At 9.6 percent, Midtown vacancy has maintained a higher rate than both Midtown South’s 7 percent and Downtown’s 8.5 percent every month in 2017 through October. The strong demand in recent years from the tech and creative firms in Midtown South and the migration to Downtown for value-minded tenants has leveled the playing field for all three markets. Although Midtown vacancy is up only 10 basis points from one year ago, let’s examine how the vacancies range within the nine Midtown submarkets by grouping them with vacancies above 10 percent, from 8 to 9.9 percent and below 8 percent.
Above 10 Percent
Surprisingly, some of the most historically coveted Manhattan submarkets have the highest vacancies in Midtown, and these submarkets also account for 72.3 percent of the $100-plus work allowances offered this year.
Madison/Fifth – The most expensive submarket also has the highest Midtown vacancy rate at 12.6 percent, and is up year-over-year by 60 basis points despite dropping as low as 11.1 percent in December of 2016.
Grand Central – The largest submarket has the second-highest vacancy rate, and at 10.6 percent it has increased 40 basis points since one year ago.
Park Avenue – This submarket recovered from earlier this year when vacancy reached a recent high of 13.1 percent in April and is 40 basis points lower than one year ago at 10.6 percent.
Times Square South – After reaching a low of 7.6 percent in April, vacancy steadily increased the last six months to 10.2 percent and is 60 basis points higher than in October 2016.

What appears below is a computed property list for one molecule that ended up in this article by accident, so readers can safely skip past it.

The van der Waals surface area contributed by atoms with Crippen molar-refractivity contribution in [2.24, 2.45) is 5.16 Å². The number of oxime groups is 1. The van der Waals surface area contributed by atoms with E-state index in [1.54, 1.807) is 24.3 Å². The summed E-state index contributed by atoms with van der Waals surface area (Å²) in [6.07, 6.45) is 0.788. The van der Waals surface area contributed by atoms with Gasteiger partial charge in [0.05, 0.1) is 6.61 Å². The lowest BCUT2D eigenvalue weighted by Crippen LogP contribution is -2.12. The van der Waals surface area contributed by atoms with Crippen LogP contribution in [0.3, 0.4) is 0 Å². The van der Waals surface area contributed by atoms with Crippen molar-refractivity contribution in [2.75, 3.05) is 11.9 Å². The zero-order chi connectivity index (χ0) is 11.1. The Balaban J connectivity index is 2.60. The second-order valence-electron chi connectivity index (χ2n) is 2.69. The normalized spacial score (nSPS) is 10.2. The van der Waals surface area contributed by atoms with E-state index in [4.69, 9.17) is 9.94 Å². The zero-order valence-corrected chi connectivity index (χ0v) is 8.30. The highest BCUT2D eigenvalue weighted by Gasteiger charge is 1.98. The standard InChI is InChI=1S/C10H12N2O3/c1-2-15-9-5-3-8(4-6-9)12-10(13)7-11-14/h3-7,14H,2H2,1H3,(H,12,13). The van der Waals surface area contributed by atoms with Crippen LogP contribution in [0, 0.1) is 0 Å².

8 to 9.9 Percent
Only two submarkets fell within this midrange for vacancy rates, and both are susceptible to significant move-outs over the next three years.
Sixth Avenue/Rock Center – At 9.9 percent, vacancy is at an 11-month low but still remains 130 basis points higher than one year ago.
West Side – Vacancy in this submarket is down 130 basis points to 8.1 percent year-over-year and remained in the 7.9 percent to 8.1 percent range in nine of the 10 months in 2017.
Below 8 Percent
The three Midtown submarkets with the lowest vacancy rates all have different catalysts for the limited supply.
East Side/U.N. – Vacancy was as low as 5.5 percent at the end of 2016, due to lower than average market rents, but jumped up to 7.6 percent this year and is 170 basis points higher than one year ago.
Penn Station – The flight to new construction and redeveloped properties on the Far West Side certainly assisted this submarket’s vacancy rate this year. Penn Station posted the largest year-over-year decrease, down 290 basis points to 7.1 percent.
Murray Hill – The smallest Midtown submarket also has the lowest vacancy rate and overall asking rents. At 6.9 percent, vacancy is 120 basis points lower than it was in October 2016, which is attributed to its proximity to Midtown South.